Iraqi insurgents using YouTube to distribute propaganda

Propaganda videos give slide show of photos depicting exploded military vehicles and dead US soldiers.

February 22, 2007 21:33
2 minute read.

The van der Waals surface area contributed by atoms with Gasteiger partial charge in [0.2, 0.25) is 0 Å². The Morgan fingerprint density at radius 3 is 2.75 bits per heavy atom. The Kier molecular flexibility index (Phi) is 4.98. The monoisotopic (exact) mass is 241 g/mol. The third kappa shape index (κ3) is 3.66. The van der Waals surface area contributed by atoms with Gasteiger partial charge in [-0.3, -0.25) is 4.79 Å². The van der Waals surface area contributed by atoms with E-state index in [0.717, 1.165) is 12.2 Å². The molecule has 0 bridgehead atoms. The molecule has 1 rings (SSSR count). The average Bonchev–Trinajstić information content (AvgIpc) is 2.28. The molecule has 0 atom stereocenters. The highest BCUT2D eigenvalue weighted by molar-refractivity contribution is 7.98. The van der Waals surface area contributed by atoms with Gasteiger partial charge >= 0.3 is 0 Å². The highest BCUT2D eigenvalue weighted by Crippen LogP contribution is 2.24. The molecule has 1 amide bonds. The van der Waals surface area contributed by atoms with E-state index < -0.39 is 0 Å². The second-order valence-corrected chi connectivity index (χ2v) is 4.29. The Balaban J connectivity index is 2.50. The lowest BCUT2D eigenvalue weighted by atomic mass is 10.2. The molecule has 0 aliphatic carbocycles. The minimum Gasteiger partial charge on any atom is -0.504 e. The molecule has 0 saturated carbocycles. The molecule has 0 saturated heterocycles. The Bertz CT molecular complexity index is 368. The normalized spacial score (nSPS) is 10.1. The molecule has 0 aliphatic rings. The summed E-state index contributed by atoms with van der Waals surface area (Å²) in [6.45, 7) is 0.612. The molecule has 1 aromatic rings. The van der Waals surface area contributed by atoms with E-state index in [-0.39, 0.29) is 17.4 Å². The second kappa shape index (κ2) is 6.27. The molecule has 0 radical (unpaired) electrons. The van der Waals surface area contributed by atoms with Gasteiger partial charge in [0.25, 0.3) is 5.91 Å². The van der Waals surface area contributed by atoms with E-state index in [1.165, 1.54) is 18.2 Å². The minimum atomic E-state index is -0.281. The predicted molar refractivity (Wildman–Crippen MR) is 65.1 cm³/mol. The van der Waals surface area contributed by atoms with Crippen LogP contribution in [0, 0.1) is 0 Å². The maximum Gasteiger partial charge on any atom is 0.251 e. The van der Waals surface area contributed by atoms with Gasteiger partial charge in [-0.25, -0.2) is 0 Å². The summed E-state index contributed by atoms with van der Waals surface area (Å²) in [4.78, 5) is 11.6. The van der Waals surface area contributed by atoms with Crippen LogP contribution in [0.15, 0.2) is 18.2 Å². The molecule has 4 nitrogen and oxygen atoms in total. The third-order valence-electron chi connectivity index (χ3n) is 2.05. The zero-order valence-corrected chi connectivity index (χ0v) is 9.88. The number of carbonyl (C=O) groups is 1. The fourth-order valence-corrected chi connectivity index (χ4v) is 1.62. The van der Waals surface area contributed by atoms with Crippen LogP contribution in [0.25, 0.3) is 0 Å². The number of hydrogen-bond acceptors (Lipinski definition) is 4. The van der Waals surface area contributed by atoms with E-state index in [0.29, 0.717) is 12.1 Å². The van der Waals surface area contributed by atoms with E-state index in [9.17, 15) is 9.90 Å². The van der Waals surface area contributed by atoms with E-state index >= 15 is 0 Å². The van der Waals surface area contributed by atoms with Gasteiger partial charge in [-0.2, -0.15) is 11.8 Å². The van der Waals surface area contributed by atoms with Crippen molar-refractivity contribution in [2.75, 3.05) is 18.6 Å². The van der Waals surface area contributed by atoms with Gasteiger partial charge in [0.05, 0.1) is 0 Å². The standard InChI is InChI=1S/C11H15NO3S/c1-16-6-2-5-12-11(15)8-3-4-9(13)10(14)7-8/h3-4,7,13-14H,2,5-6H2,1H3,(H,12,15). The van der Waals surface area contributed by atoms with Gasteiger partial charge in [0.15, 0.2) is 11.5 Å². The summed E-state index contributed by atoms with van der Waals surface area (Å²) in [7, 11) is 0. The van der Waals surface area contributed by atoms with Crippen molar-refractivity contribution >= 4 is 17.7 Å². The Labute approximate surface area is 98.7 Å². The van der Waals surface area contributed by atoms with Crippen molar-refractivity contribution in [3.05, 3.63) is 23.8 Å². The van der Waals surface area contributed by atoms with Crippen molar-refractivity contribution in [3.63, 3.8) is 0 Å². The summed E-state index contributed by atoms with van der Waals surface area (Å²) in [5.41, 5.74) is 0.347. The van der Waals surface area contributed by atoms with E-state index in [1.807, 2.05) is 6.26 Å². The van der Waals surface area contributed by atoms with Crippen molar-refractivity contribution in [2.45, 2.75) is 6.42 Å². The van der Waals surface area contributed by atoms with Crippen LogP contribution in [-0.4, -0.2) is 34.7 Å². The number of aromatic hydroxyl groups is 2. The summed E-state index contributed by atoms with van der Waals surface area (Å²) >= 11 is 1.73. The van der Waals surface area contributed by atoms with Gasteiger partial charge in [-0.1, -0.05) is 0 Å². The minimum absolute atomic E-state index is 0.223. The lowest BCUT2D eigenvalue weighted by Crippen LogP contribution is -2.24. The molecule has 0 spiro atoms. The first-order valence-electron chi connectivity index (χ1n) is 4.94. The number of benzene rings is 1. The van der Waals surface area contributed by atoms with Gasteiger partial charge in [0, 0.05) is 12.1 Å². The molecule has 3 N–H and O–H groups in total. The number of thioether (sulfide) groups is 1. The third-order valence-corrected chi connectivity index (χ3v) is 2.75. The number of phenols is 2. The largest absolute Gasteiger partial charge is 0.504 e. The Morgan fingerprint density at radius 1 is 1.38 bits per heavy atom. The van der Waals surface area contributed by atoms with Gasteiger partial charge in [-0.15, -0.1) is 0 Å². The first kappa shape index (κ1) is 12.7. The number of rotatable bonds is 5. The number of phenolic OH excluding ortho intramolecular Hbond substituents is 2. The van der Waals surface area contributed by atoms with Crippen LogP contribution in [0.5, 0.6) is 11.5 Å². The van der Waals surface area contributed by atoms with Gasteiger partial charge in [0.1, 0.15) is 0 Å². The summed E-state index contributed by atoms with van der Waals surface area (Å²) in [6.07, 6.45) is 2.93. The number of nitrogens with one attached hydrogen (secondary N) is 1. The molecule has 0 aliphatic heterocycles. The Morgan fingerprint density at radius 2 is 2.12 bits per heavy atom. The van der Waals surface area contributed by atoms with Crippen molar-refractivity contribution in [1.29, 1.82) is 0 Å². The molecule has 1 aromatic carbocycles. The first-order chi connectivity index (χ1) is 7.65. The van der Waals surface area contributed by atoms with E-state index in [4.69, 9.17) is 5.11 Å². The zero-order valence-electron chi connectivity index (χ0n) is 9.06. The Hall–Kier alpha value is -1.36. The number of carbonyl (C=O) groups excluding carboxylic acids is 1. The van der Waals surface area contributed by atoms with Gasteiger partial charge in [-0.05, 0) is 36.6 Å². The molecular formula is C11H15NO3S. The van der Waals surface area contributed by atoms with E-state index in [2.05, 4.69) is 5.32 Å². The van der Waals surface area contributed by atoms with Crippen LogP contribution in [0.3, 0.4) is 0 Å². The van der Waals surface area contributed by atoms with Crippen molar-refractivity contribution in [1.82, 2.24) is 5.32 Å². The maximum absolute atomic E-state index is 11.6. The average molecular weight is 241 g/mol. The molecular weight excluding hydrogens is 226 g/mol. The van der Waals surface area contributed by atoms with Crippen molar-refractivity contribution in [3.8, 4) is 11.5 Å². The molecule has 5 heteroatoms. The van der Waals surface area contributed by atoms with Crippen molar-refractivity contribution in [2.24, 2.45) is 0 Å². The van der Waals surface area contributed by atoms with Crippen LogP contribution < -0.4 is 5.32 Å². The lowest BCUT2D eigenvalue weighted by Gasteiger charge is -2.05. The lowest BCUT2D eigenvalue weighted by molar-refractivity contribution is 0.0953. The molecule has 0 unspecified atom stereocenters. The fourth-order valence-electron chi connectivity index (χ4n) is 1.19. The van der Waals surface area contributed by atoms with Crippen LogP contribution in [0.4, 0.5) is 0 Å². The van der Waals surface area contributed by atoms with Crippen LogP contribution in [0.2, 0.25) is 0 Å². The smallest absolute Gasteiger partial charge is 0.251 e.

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Over the past few weeks, those who track the use of media by terror groups have noted a strong trend among Iraqi insurgents to distribute their propaganda movies and violence footage not through fringe, hard-to-find websites, but by uploading them directly to popular video sharing sites such as YouTube. Many of the videos have been seen by tens of thousands of viewers, and some by hundreds of thousands, on YouTube, Google Video and Some show footage from terror attacks, including close-ups of badly burned children. Propaganda videos give a slide show of photographs depicting exploded military vehicles and dead American soldiers, while Arabic victory songs play in the background. "This is a potentially dangerous development for the fight against terrorism in the West," said analyst Tom Gross, since "It makes it far easier for freelance, go-it-alone jihadists and suicide bombers in western Europe and elsewhere to access information, techniques and propaganda without having to know in advance where to find such material, which was previously only available on obscure websites." The videos are most often the product of Sunni insurgents. One pro-insurgency website, Al Basrah, which links to many videos, extolled "the heroic might of the Iraqi Resistance [which] has grown into a heroic liberation movement on the verge of freeing Iraq from occupation." "We as Arabs are an inalienable part of the glorious Arab Nation," it reads, and hints at Sunni Iraqi affiliations through its concern over Iranian influence in the country: "No racism from across the border to the east, full of hatred for everything that is Arab, can change Ira'q's Arab identity, the very essence of which protects minorities and guarantees their rights." Surprisingly, some of the videos of battle scenes in Iraq are taken by US soldiers, who upload the products of their helmet-mounted cameras to the Internet. One such video, showing US soldiers in a humvee speeding through the streets of Baghdad and forcing other cars and pedestrians out of their way in order to avoid becoming the target of a missile or bomb attack, was viewed on YouTube over half a million times in just three weeks. Such videos have found their way into footage distributed by the insurgents themselves. Many of those uploading the videos are not in Iraq. Most insurgency videos are listed alongside personal videos of Internet users in the West, many of them Arab or Muslim, and were posted by them. These videos usually target Western audiences with political messages. One popular video on Yahoo! Video discusses Jewish control of American foreign policy leading up to the Iraq War, saying it served the interests of Israel, "a hostile, apartheid state." As Gross notes, the availability of videos posted to sites such as YouTube, which alone sees 100 million video downloads each day, vastly increases the reach of the insurgents' message. "In the past, it was relatively easy for counter-terrorism authorities to locate particular websites and shut them down. With 65,000 new videos posted and 100 million videos viewed on YouTube every day, searching for these inflammatory videos is like looking for a needle in a haystack," he says. Now, "a small group of disaffected Muslims in, for example, provincial towns in northern England can - without even making contact with more experienced, like-minded individuals in the Middle East - get almost all the material they need from these sites. They can recruit others and even possibly discover how to make bombs without ever having left home."

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